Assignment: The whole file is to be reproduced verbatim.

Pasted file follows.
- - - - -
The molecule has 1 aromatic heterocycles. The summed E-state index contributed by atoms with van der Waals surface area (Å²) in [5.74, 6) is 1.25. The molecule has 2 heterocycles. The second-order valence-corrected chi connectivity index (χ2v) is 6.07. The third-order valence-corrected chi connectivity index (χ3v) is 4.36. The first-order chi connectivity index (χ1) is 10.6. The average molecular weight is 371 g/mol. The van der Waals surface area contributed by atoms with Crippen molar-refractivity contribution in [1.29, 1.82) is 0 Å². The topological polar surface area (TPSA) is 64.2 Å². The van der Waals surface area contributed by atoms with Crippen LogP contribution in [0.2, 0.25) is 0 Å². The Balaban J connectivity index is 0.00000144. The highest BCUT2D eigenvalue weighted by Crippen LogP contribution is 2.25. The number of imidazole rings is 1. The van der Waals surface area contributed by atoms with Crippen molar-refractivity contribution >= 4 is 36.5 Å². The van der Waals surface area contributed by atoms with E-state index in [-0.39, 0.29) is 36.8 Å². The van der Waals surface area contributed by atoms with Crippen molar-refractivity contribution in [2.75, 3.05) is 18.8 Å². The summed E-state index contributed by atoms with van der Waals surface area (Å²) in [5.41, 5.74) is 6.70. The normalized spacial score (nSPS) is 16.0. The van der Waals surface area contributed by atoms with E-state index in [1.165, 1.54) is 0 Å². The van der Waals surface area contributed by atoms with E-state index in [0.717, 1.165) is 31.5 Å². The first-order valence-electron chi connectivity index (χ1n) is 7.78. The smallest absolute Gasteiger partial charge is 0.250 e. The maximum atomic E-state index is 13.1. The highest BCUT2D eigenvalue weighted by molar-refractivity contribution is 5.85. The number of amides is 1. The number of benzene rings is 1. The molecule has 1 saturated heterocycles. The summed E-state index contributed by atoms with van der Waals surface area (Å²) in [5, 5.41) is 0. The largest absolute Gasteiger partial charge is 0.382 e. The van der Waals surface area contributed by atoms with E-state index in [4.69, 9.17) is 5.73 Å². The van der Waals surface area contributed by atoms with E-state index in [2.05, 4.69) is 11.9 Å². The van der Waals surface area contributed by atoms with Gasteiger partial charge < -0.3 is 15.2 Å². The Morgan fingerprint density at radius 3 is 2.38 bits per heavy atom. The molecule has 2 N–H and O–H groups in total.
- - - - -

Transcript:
The molecule has 1 aromatic heterocycles. The summed E-state index contributed by atoms with van der Waals surface area (Å²) in [5.74, 6) is 1.25. The molecule has 2 heterocycles. The second-order valence-corrected chi connectivity index (χ2v) is 6.07. The third-order valence-corrected chi connectivity index (χ3v) is 4.36. The first-order chi connectivity index (χ1) is 10.6. The average molecular weight is 371 g/mol. The van der Waals surface area contributed by atoms with Crippen molar-refractivity contribution in [1.29, 1.82) is 0 Å². The topological polar surface area (TPSA) is 64.2 Å². The van der Waals surface area contributed by atoms with Crippen LogP contribution in [0.2, 0.25) is 0 Å². The Balaban J connectivity index is 0.00000144. The highest BCUT2D eigenvalue weighted by Crippen LogP contribution is 2.25. The number of imidazole rings is 1. The van der Waals surface area contributed by atoms with Crippen molar-refractivity contribution >= 4 is 36.5 Å². The van der Waals surface area contributed by atoms with E-state index in [-0.39, 0.29) is 36.8 Å². The van der Waals surface area contributed by atoms with Crippen molar-refractivity contribution in [2.75, 3.05) is 18.8 Å². The summed E-state index contributed by atoms with van der Waals surface area (Å²) in [5.41, 5.74) is 6.70. The normalized spacial score (nSPS) is 16.0. The van der Waals surface area contributed by atoms with E-state index in [1.165, 1.54) is 0 Å². The van der Waals surface area contributed by atoms with E-state index in [0.717, 1.165) is 31.5 Å². The first-order valence-electron chi connectivity index (χ1n) is 7.78. The smallest absolute Gasteiger partial charge is 0.250 e. The maximum atomic E-state index is 13.1. The highest BCUT2D eigenvalue weighted by molar-refractivity contribution is 5.85. The number of amides is 1. The number of benzene rings is 1. The molecule has 1 saturated heterocycles. The summed E-state index contributed by atoms with van der Waals surface area (Å²) in [5, 5.41) is 0. The largest absolute Gasteiger partial charge is 0.382 e. The van der Waals surface area contributed by atoms with E-state index in [4.69, 9.17) is 5.73 Å². The van der Waals surface area contributed by atoms with E-state index in [2.05, 4.69) is 11.9 Å². The van der Waals surface area contributed by atoms with Gasteiger partial charge < -0.3 is 15.2 Å². The Morgan fingerprint density at radius 3 is 2.38 bits per heavy atom. The molecule has 2 N–H and O–H groups in total.